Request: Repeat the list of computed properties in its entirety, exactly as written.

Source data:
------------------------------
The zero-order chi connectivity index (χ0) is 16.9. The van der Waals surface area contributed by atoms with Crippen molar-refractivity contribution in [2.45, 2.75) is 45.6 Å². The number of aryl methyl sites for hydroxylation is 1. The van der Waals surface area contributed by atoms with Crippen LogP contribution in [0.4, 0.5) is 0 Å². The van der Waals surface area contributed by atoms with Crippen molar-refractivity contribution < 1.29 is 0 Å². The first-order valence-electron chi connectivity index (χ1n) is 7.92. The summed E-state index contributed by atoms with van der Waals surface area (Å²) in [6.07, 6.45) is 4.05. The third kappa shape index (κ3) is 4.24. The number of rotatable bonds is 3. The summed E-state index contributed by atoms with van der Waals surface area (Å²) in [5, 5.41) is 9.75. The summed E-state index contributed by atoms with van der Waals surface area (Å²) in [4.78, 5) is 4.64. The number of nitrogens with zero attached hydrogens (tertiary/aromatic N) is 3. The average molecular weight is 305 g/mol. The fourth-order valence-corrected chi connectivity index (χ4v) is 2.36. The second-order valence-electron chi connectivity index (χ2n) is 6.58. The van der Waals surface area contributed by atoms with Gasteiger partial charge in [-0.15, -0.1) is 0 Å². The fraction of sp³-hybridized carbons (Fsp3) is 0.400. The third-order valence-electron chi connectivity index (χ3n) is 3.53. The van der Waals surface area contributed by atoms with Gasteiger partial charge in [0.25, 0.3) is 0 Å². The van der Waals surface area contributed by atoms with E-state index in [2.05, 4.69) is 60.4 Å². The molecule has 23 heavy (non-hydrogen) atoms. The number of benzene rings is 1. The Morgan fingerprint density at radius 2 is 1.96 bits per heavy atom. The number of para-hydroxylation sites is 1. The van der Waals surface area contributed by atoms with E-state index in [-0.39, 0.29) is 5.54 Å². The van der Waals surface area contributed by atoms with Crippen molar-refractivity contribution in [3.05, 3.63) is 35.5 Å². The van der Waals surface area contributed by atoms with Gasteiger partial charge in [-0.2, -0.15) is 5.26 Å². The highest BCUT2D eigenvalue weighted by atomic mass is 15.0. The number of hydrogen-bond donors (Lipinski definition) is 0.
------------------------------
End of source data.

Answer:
The zero-order chi connectivity index (χ0) is 16.9. The van der Waals surface area contributed by atoms with Crippen molar-refractivity contribution in [2.45, 2.75) is 45.6 Å². The number of aryl methyl sites for hydroxylation is 1. The van der Waals surface area contributed by atoms with Crippen LogP contribution in [0.4, 0.5) is 0 Å². The van der Waals surface area contributed by atoms with Crippen molar-refractivity contribution < 1.29 is 0 Å². The first-order valence-electron chi connectivity index (χ1n) is 7.92. The summed E-state index contributed by atoms with van der Waals surface area (Å²) in [6.07, 6.45) is 4.05. The third kappa shape index (κ3) is 4.24. The number of rotatable bonds is 3. The summed E-state index contributed by atoms with van der Waals surface area (Å²) in [5, 5.41) is 9.75. The summed E-state index contributed by atoms with van der Waals surface area (Å²) in [4.78, 5) is 4.64. The number of nitrogens with zero attached hydrogens (tertiary/aromatic N) is 3. The average molecular weight is 305 g/mol. The fourth-order valence-corrected chi connectivity index (χ4v) is 2.36. The second-order valence-electron chi connectivity index (χ2n) is 6.58. The van der Waals surface area contributed by atoms with Gasteiger partial charge in [-0.15, -0.1) is 0 Å². The fraction of sp³-hybridized carbons (Fsp3) is 0.400. The third-order valence-electron chi connectivity index (χ3n) is 3.53. The van der Waals surface area contributed by atoms with Gasteiger partial charge in [0.25, 0.3) is 0 Å². The van der Waals surface area contributed by atoms with E-state index in [2.05, 4.69) is 60.4 Å². The molecule has 23 heavy (non-hydrogen) atoms. The number of benzene rings is 1. The Morgan fingerprint density at radius 2 is 1.96 bits per heavy atom. The number of para-hydroxylation sites is 1. The van der Waals surface area contributed by atoms with E-state index in [-0.39, 0.29) is 5.54 Å². The van der Waals surface area contributed by atoms with Crippen molar-refractivity contribution in [3.05, 3.63) is 35.5 Å². The van der Waals surface area contributed by atoms with Gasteiger partial charge in [-0.2, -0.15) is 5.26 Å². The highest BCUT2D eigenvalue weighted by atomic mass is 15.0. The number of hydrogen-bond donors (Lipinski definition) is 0.